To err is human, to be a flyhalf...
American football coach Lou Holtz probably put it best.
“You're never as good as everyone tells you when you win, and you're never as bad as they say when you lose.”
While he may have been speaking about his own football team, that quote could easily be associated with any top-class young flyhalf in South Africa today.
We’re unforgiving folk really. South Africans have been spoilt with top flyhalves across the years as the Springboks have dominated. A good pivot was as common as a massive pack. It’s rice krispies for breakfast, but lately there’s been a lot of snap, crackle, and very little pop from rugby fans about the No 10 position.
It’s a tough one. The playmaker, the driver of the engine, the flyhalf is the man who controls the game. He is the pressure man with kicks, the tactician on attack, the target on defence.
Often he is the poster boy of the team, the hero of a thousand kids and the glory man when the team wins. But when they fail, he is the first to get hammered by every critic in the book.
We’ve seen it before. Naas Botha was legendary. I had the worst birthday in 1987 when in the rain he demolished then Transvaal in a second-half kicking display of absolute brilliance. But as much as his brilliance was admired, he was hated by anyone outside of Pretoria.
Of the other great flyhalves of our time – Jannie de Beer, Henry Honiball, Braam van Straaten – none was the complete player. De Beer couldn’t get a backline going, but man he could kick (just ask Clive Woodward in 99); Honiball was an attacking genius, but had less of a boot on him than his scrumhalf Joost van der Westhuizen; Van Straaten was a dead shot, but lacked flair.
There are few flyhalves quite as complete as Dan Carter. But for some unfailing reason we expect every flyhalf to be a Naas Botha, the ultimate kicker but with the flair of Thierry Lacroix. We want it all, and if we don’t get it we aren’t satisfied.
Which brings me to where we sit with the Springboks ahead of a massive World Cup: We suddenly have masses of talent at 10, but just as many critics waiting to shoot them down.
We even have a host of pivots for the future, just waiting to step into the limelight. But we have absolutely no patience to let players develop.
Dan Carter wasn’t always the wunderkind. A shy, uncompromising player, he was given time to grow – first under Andrew Mehrtens and alongside the best midfielder a flyhalf could want, Aaron Mauger. A massive talent, he was backed and nurtured, to become the All Black kingpin he is today.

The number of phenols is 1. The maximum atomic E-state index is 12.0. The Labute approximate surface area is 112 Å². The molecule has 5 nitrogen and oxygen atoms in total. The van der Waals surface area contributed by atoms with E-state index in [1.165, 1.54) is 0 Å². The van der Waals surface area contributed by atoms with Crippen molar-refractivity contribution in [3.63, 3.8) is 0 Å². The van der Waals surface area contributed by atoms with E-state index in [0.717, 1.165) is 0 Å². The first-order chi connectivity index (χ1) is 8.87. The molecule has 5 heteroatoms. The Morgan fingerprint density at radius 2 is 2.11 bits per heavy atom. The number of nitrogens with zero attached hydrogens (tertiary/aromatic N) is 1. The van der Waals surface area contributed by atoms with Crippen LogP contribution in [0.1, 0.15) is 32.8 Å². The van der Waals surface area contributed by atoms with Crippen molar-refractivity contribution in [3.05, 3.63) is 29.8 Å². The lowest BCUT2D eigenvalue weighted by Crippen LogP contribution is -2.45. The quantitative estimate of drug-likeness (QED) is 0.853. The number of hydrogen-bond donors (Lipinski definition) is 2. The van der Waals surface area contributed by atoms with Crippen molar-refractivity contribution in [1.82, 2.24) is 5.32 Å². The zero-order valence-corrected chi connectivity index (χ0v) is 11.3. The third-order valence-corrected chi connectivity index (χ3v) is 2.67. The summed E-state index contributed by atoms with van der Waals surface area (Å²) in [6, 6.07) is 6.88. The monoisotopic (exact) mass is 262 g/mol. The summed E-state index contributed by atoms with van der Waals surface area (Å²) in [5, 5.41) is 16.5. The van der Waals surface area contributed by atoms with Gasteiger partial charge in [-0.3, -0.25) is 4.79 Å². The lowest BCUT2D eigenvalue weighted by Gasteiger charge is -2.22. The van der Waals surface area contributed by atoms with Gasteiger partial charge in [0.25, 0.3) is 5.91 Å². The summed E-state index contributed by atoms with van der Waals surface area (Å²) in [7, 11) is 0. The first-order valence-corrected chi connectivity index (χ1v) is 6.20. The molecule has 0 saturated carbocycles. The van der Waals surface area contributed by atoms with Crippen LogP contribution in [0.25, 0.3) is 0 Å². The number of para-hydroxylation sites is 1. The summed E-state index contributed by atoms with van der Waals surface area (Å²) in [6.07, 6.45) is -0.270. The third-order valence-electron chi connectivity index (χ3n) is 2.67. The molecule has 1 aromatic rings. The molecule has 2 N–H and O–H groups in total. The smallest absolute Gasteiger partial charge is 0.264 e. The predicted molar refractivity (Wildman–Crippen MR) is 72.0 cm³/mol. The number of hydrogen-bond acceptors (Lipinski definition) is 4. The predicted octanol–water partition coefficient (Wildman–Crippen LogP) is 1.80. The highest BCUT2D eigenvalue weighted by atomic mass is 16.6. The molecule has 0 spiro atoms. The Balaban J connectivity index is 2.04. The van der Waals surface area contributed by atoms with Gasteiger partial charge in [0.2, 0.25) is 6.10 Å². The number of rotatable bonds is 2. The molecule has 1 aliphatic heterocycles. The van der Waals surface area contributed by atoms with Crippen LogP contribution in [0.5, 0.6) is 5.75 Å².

Remember Derick Hougaard? Perhaps more limited in his game abilities, he had everything in his favour. Winning a Currie Cup at 19 takes some doing, and for those who forget, he even scored a try in the 2002 final.
But then he arrived at Super 12 practice, and was hammered by new coach Rudy Joubert. When things went wrong he was called arrogant. When Hougaard worked harder, Joubert did all he could to switch off the lights (which ironically he did while Hougaard was practising one night).
Hougaard wasn’t nurtured, but still went on to become Loftus’s liefling. He perhaps never reached his potential due to a combination of his own mental frailties and lack of support in that crucial 2003 season.
Morne Steyn played in his shadow until getting his chance and showed his big-match game-winning temperament to sink the British and Irish Lions with a 50-metre scorcher in 2009.
And if you remember well, Butch James was harassed for his tackling, but years later was a better player who won the 2007 World Cup. Peter Grant, this year’s Stormers sensation, was also almost thrown away in his first few seasons. A trip to Japan shored up his game, and the Stormers are enjoying the benefit.
The point here is that not everybody is a wunderkind. Pat Lambie might be able to play rugby at 20, as may James O’Connor and Quade Cooper. But if your name isn’t Pat, James or Quade, it doesn’t mean we throw you away.
Many a player, including the likes of Steyn, James and Grant, developed slower, but have been exceptional at times. Lambie is a shooting star, but even he will find days that are darker, and will need to reach deep to overcome the inevitable criticism that will come his way.
Spare a thought for Elton Jantjies. At 20 he is constantly being compared to Lambie, he is blamed for every Lions defeat and this week was dropped from the Lions' squad. There are frustrations galore from fans, with so many ready to write him off. Mistakes happen; how players react is what makes them great.
Jantjies has his own struggles these days, but he is far from the finished article. There are elements of his game that he needs to work on. But to dismiss him outright would be to waste a wonderful talent. As coach John Mitchell pointed out: “he is a young man with a great future, but he has to stand up and become a leader.”
The same goes for young flyhalves around the country: think Francois Brummer, Lionel Cronje, Sias Ebersohn, Johan Goosen, Gary van Aswegen, Burton Francis, and others. All that these players need, is to have the support to play at their full potential. If they make it, we will all be victors; if they don’t, the next generation is ready to step in.
Jantjies and his young turks are the future of our game, and just because every flyhalf cannot be a superstar at 20, it doesn’t mean they aren’t good enough to win a World Cup one day.
As basketball coach John Wooden said: “Winning takes talent, to repeat it takes character.”
All of these young flyhalves are building immense character, which just may pay off if they are given the right mix of support, coaching and room to develop.